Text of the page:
Mental Health: What Role Golf Plays


I've never told anyone publicly about my struggles with anger, anxiety, and depression, and how golf played a leading role.


I’ve been going to a counselor/therapist/psychiatrist/shrink (whatever you want to call him) for a few months now, and what I didn’t realize was the terms for what I have been feeling for over a decade. I need to state right away that I’ve never had anything clinically diagnosed as depression, but how I can call what I’ve experienced “depression” will be explained.

As some of you may know I’ve been playing golf competitively for about 15 years. I’ve spent probably an average of 60 hours a week practicing, playing, and working out over those 15 years. That adds up to over 46,000 hours over the course of my life that I’ve spent training, competing, and striving to make myself better at one singular thing. So it goes without saying that I poured my heart and soul into getting better at golf.


I spent so much time with golf that my personality became intertwined with it. My very being WAS golf. When golf was good, so was I. When golf was bad, so was I. When I got play golf, I got to be Josh. When I didn’t get to play golf, I couldn’t be Josh. When weather, obligations, or jobs kept me from playing or practicing, I felt it down to my bones.


This symbiosis with golf caused me to excel when others would stagnate. It got me up out of bed in the morning with the desire to work harder and be better than yesterday. But it had ill effects as well. When I wasn’t playing well, I felt like I couldn’t get out of bed in the morning. When I felt unprepared, I got anxious. When my goals felt unattainable (as they do from time to time for even the fiercest of driven people) I felt hopeless. When the days were short and the ground was frozen and I was stuck inside for what felt like months, I dropped into depression.


This cycle went on and on over those 15 years with the only breath of air being the one thing that I had made my identity. Until one hot day in Blue Bell, Pennsylvania, I met my future wife. This encounter, along with the dating and engagement and marriage process, taught me a massive truth: there are bigger things in life. My parents were always supportive and loving, but I was still on a path that only I could go down. But Kayla (my wife) showed me that I wasn’t alone in this world.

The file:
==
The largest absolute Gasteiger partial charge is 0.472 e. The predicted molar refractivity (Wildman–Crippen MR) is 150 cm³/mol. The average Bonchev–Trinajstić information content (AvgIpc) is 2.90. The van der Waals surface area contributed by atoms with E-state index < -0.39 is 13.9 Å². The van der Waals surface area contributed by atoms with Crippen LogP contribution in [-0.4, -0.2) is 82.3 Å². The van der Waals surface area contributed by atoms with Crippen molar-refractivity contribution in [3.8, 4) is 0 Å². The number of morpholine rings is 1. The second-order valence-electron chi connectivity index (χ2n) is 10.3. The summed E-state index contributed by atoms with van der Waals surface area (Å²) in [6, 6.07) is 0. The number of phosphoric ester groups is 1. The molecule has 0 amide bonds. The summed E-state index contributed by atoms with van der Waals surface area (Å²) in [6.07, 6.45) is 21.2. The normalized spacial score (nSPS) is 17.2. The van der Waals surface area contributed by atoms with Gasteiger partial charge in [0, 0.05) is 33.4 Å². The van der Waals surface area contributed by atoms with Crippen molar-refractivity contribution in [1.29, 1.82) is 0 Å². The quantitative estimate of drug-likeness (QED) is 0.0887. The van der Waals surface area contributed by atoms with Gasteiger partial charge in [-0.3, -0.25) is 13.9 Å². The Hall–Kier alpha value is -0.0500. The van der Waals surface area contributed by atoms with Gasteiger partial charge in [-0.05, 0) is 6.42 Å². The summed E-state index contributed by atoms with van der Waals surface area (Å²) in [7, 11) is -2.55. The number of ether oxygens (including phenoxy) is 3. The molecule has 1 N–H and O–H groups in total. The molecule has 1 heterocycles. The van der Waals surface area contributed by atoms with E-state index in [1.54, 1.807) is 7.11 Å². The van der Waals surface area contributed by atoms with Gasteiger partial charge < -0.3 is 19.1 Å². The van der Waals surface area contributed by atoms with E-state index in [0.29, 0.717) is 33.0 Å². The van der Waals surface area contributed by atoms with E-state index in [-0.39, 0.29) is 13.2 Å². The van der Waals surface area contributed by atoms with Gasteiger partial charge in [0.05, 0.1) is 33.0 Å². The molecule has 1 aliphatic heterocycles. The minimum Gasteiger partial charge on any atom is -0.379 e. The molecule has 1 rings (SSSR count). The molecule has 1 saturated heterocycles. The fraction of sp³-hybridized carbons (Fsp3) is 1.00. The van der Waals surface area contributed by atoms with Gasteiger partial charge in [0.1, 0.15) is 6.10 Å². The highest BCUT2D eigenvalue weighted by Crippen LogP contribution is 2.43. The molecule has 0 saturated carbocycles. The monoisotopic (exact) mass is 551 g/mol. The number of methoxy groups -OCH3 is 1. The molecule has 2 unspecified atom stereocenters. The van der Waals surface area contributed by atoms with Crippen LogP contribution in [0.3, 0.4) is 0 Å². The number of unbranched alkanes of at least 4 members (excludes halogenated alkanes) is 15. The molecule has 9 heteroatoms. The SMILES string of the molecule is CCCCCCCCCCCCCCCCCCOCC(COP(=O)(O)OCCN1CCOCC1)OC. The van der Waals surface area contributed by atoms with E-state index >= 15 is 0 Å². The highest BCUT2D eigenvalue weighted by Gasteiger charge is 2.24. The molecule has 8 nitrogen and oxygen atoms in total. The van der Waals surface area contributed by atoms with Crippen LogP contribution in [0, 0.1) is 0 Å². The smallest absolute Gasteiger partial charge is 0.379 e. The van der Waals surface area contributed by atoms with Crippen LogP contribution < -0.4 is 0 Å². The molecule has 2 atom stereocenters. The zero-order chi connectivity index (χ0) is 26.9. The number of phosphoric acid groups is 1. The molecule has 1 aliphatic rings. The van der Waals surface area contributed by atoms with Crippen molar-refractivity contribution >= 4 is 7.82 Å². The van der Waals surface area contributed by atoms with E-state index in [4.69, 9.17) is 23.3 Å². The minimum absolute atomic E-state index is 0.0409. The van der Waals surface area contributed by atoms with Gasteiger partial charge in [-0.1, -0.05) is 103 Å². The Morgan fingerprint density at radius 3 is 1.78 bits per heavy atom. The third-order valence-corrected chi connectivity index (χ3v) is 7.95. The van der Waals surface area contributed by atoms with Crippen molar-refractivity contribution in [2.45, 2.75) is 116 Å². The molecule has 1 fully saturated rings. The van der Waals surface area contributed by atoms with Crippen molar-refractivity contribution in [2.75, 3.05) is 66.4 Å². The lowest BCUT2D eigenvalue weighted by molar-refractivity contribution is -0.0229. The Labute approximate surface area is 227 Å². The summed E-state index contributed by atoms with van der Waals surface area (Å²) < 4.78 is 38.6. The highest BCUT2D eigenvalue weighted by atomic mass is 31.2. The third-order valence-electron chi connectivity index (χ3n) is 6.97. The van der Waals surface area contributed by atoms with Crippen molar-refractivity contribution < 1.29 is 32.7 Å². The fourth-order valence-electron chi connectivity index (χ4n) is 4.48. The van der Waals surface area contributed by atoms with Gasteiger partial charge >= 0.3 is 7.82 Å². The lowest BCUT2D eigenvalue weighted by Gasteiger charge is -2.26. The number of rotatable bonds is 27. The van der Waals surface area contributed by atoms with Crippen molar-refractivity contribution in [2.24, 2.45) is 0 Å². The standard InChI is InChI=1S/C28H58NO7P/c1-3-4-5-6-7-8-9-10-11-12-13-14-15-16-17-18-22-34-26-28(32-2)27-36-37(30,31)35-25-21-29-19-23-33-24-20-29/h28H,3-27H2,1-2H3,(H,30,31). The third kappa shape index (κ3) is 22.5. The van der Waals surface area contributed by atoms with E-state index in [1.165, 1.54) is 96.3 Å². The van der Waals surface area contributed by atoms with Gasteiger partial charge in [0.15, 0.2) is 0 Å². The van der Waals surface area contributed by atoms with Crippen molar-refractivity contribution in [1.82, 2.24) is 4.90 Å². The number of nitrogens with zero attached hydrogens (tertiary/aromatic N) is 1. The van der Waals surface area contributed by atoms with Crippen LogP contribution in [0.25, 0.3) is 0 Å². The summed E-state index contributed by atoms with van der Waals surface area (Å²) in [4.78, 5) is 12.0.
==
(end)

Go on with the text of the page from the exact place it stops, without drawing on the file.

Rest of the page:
This realization didn’t mean I dropped the clubs and stopped caring about golf. It just meant that things in golf were easier to let go. It was easier to accept a bad result or a lingering goal that seemed too far away. It was easier to move on when it was time to move on.


But as I found out despite the shift in perspective, I had still yet to totally remove that dark part from myself. I still feel the lingering effects of hopelessness when goals seem too difficult. I still get angry when I don’t see results right away. I still get depressed when I feel like I’ll never get what I want. So Kayla implored me to go see a counselor. As mentioned above, I haven’t been seeing this counselor for long, but I have learned that depression doesn’t have to mean taking medication and being labeled with a mental illness. Yes, there are those with mental illnesses that I can’t even fathom the darkness that fills them and drowns them and can only be helped through medication. But there is a spectrum.


I have learned that the words “anger” “anxiety” and “depression” aren’t as scary as they once were to me. In my case, they simply have to do with getting what I want. Depression is the feeling that I will never get what I want. And this perfectly describes the feeling that I have felt so many times over my life.


Not everyone’s relationship to golf is as close as mine was, and golf isn’t that serious for everybody. But on the other hand, there are so many that find even more identity in golf than I ever did, and are more affected or susceptible to the effects than I was.


This post is simply a plea, or a warning or a suggestion, to not neglect your mental health, even with something as seemingly trivial as golf. Because when you’re in it and you take it seriously, golf doesn’t seem so trivial. It feels life or death.


There is a stigma through all levels of golf (and life in general) that “Oh all that silly mental game stuff is for head cases. Just be tougher”. Don’t let that stigma cause you to neglect your mental health.


Pay attention to your mind, your emotions, how good golf makes you feel, how bad golf makes you feel, your personality when golf is good or bad, and how much golf affects you and those around you. I am still (and will probably always be) working on this.


Write it out. Talk it out. I believe you can have that same realization I did.

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